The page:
At an old manor house somewhere in northern Gloucestershire, a workshop event thingummy is being held. You know the sort of thing, "Reading Classics", "Living in the now", "Painting from life", "Healthy cooking" and of course "Advanced Particle Physics" (courtesy of the retired Prof. Hopscotch-Moriarty who owns the place). Detective Sergeant Ralph Fenshaw (pronounced Rafe Feather-ston-haugh) is sent down there by the annoying Chief Inspector Ipswich because he (Ralph, not Ipswich) is suffering from stress.
What is supposed to be a destressing holiday filled with "Yoga for beginners" and "Artistic Photograhpy" quickly turns into a nightmare when several corpses are found. Several in this case means eight. The murderer(s) apparently has (have?) a sense of humour, because each person is found dead in an appropriate workshop location - a retired piano teacher is found stuck inside a tuba, an English teacher has been hit on the head with the collected works of Shakespeare, a florist has been poisoned with weed killer... But the victims have nothing to do with each other, or so it would appear.
It's up to DS Fenshaw to solve the mystery. Well, he has some help: Detective Chief Inspector Kibblesworth (formerly of the Yard) and his sidekick, Detective Sergeant Blunt (three cheers!).
And the butler did it.
The question is:
Who is the butler?
(Ralph Fenshaw has just arrived at Hopscotch Manor, where the workshops are being organised)
‘I’ll go get unpacked, then,’ said Ralph. He pushed his suitcase towards the door, opened it and stumbled in.
‘Wait!’ said a sharp voice.
Ralph jumped. ‘What-’
‘No, don’t say anything!’ A tall, gawky man stood in the tiny bedroom. Well, man. More like a boy. Eighteen or nineteen, perhaps. His black hair was unkempt and stuck up at the back. He had screwed up his face and seemed to be concentrating really hard. Ralph waited awkwardly. Behind him, the white-haired lady’s knitting needles clicked sharply.
‘You are originally from Devon, but for the last few years you’ve lived in London. You work at a library, your favourite ice cream flavour is pistachio, you own a tabby cat and you’ve recently been on holiday to France. Am I right?’
Ralph shook his head. ‘No, not really. I’ve never been in Devon in my life. I much prefer chocolate ice cream to pistachio and I live in Canterbury. Also, it’s been three years since I was last in France.’
‘What about the cat? And the library?’
‘I don’t even own a library card. I used to have a cat, but it ran away six years ago.’
‘Was it a tabby, then?’
‘No. It was greyish.’
There was a tut from the vulture-like old lady.
‘Look,’ said Ralph, closing the door. ‘What’s this about?’
‘Nothing,’ the boy said, shrugging. ‘I’m here to learn I suppose.’
‘The skill of observation,’ said the boy with a dreamy faraway look in his eyes. ‘To not only see, but to observe the world around and draw logical conclusions based on those observations.’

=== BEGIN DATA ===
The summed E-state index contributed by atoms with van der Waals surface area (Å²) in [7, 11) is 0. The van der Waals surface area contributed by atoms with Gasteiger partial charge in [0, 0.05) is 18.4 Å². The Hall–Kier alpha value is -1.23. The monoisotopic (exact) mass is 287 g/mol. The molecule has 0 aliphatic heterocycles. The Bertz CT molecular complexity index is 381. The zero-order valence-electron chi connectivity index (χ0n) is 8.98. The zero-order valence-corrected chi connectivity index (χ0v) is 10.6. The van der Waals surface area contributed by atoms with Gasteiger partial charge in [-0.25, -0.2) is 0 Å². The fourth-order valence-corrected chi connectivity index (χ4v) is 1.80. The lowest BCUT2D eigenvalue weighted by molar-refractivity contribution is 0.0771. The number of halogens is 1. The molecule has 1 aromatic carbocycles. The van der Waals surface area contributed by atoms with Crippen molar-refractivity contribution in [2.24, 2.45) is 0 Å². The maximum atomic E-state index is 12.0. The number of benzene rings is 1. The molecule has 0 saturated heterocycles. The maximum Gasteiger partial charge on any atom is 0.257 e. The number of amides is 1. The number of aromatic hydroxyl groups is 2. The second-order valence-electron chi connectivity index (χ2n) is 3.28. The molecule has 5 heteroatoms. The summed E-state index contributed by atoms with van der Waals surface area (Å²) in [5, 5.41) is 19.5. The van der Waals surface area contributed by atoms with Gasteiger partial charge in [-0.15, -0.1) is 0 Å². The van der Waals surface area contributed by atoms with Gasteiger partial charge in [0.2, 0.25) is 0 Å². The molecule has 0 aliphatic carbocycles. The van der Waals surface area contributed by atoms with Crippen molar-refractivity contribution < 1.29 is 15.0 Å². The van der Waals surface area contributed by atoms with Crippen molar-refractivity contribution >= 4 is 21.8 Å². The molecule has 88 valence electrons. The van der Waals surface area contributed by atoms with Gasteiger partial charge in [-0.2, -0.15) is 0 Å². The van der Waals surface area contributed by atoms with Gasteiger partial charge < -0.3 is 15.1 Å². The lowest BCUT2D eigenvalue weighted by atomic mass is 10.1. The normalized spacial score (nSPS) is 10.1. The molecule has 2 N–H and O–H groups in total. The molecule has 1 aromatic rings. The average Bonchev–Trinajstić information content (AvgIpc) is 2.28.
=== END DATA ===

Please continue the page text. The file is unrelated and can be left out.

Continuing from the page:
‘Ah.’ Ralph remembered there was an Observation workshop.
‘Like Sherlock Holmes,’ said the boy. ‘Though I guess I need more practice.’
‘Yes, keep practicing.’ Ralph shoved his suitcase around the wall. This room was even smaller than the little living room they had. There was a bunk bed and a tiny desk with a single chair. The desk was already covered with heavy books and odd socks.
‘Hope you don’t mind, but I took the bunk below,’ said the boy. ‘I sometimes fall out of bed. I much prefer to just fall a foot.’
‘Fine with me.’ Ralph climbed the little ladder. The mattress was decent enough, and the pillow less lumpy than he had feared. The boy shifted a tottering pile of clothes off the chair and sat down, leaving Ralph with no other choice than to stay in the bunk bed or go back into the little living room to join the two old ladies. He decided to stay put.
The boy was looking around the room with the happy innocence of those who had not seen anything of the world.
‘Isn’t this exciting?’ he said happily. ‘I’m Bill Knowles by the way. I’m a physics student.’
‘Ralph Fenshaw,’ Ralph said, staring up at the ceiling. ‘You’re here for the Advanced Particle Physics, then?’
‘Yes. You too?’
‘Nah. Not my cup of tea.’
‘What is your cup of tea then?’
‘Earl Grey. No milk or sugar.’
Ralph continued staring up at the ceiling, counting. It took fifty eight seconds for Bill Knowles to break the silence.
‘Er, I meant, what sort of workshops are you doing? What are your interests? That sort of thing.’
Ralph turned around. Bill was so tall that he could look Ralph straight in the eye when he stood up.
‘Look, I’m not here out of my own free will, all right?’ Ralph snapped. ‘My boss thinks it’s good for me blablabla, teambuilding and interactive potential focus and all that. I won’t bother you if you don’t bother me. Got it?’
‘Yes, sorry,’ said Bill Knowles. He was silent for about a minute. ‘So what workshops are you doing?’